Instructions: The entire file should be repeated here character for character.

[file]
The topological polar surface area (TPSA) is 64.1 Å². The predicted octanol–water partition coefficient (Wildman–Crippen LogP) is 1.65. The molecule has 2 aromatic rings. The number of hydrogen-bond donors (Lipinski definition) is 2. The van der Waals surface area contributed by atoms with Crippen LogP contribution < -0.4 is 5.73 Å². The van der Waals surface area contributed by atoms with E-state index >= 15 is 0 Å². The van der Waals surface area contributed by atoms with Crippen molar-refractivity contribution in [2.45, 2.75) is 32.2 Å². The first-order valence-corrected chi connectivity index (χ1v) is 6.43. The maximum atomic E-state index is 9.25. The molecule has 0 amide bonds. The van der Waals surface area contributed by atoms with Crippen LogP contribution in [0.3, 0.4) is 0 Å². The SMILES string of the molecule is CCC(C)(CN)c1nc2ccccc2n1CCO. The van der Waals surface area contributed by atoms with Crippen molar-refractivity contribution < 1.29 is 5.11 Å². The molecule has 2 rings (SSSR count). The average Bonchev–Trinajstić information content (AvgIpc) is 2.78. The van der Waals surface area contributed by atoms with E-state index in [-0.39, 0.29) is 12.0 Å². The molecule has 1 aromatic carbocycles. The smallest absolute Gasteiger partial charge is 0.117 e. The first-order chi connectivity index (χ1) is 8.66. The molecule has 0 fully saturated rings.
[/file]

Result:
The topological polar surface area (TPSA) is 64.1 Å². The predicted octanol–water partition coefficient (Wildman–Crippen LogP) is 1.65. The molecule has 2 aromatic rings. The number of hydrogen-bond donors (Lipinski definition) is 2. The van der Waals surface area contributed by atoms with Crippen LogP contribution < -0.4 is 5.73 Å². The van der Waals surface area contributed by atoms with E-state index >= 15 is 0 Å². The van der Waals surface area contributed by atoms with Crippen molar-refractivity contribution in [2.45, 2.75) is 32.2 Å². The first-order valence-corrected chi connectivity index (χ1v) is 6.43. The maximum atomic E-state index is 9.25. The molecule has 0 amide bonds. The van der Waals surface area contributed by atoms with Crippen LogP contribution in [0.3, 0.4) is 0 Å². The SMILES string of the molecule is CCC(C)(CN)c1nc2ccccc2n1CCO. The van der Waals surface area contributed by atoms with Crippen molar-refractivity contribution < 1.29 is 5.11 Å². The molecule has 2 rings (SSSR count). The average Bonchev–Trinajstić information content (AvgIpc) is 2.78. The van der Waals surface area contributed by atoms with E-state index in [-0.39, 0.29) is 12.0 Å². The molecule has 1 aromatic carbocycles. The smallest absolute Gasteiger partial charge is 0.117 e. The first-order chi connectivity index (χ1) is 8.66. The molecule has 0 fully saturated rings.